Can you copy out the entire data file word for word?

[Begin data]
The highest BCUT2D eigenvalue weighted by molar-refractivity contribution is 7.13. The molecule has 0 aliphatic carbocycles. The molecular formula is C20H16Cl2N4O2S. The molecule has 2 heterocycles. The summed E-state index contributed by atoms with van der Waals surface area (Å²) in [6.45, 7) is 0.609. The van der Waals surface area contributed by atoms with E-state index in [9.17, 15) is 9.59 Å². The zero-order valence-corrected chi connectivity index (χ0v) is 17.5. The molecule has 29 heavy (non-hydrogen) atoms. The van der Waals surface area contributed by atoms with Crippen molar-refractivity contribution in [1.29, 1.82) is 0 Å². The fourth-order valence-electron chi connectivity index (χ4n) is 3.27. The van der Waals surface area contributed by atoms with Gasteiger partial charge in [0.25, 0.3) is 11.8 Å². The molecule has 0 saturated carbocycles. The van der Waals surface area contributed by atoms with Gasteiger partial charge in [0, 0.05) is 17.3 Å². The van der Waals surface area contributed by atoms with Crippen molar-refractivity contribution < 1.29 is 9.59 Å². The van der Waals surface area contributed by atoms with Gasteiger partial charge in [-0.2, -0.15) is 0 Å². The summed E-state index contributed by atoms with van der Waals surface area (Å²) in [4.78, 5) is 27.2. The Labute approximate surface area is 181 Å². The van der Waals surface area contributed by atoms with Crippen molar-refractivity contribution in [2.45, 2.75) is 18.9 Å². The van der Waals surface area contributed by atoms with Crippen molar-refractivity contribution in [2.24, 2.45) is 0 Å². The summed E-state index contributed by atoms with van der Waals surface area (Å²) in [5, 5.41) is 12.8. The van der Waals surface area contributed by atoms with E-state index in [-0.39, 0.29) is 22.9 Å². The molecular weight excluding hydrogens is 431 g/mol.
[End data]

The highest BCUT2D eigenvalue weighted by molar-refractivity contribution is 7.13. The molecule has 0 aliphatic carbocycles. The molecular formula is C20H16Cl2N4O2S. The molecule has 2 heterocycles. The summed E-state index contributed by atoms with van der Waals surface area (Å²) in [6.45, 7) is 0.609. The van der Waals surface area contributed by atoms with E-state index in [9.17, 15) is 9.59 Å². The zero-order valence-corrected chi connectivity index (χ0v) is 17.5. The molecule has 29 heavy (non-hydrogen) atoms. The van der Waals surface area contributed by atoms with Crippen molar-refractivity contribution in [1.29, 1.82) is 0 Å². The fourth-order valence-electron chi connectivity index (χ4n) is 3.27. The van der Waals surface area contributed by atoms with Gasteiger partial charge in [0.25, 0.3) is 11.8 Å². The molecule has 0 saturated carbocycles. The van der Waals surface area contributed by atoms with Gasteiger partial charge in [0, 0.05) is 17.3 Å². The van der Waals surface area contributed by atoms with Crippen molar-refractivity contribution < 1.29 is 9.59 Å². The van der Waals surface area contributed by atoms with Gasteiger partial charge in [-0.2, -0.15) is 0 Å². The summed E-state index contributed by atoms with van der Waals surface area (Å²) in [4.78, 5) is 27.2. The Labute approximate surface area is 181 Å². The van der Waals surface area contributed by atoms with Crippen molar-refractivity contribution in [2.45, 2.75) is 18.9 Å². The van der Waals surface area contributed by atoms with Crippen molar-refractivity contribution in [2.24, 2.45) is 0 Å². The summed E-state index contributed by atoms with van der Waals surface area (Å²) in [5, 5.41) is 12.8. The van der Waals surface area contributed by atoms with E-state index in [-0.39, 0.29) is 22.9 Å². The molecular weight excluding hydrogens is 431 g/mol.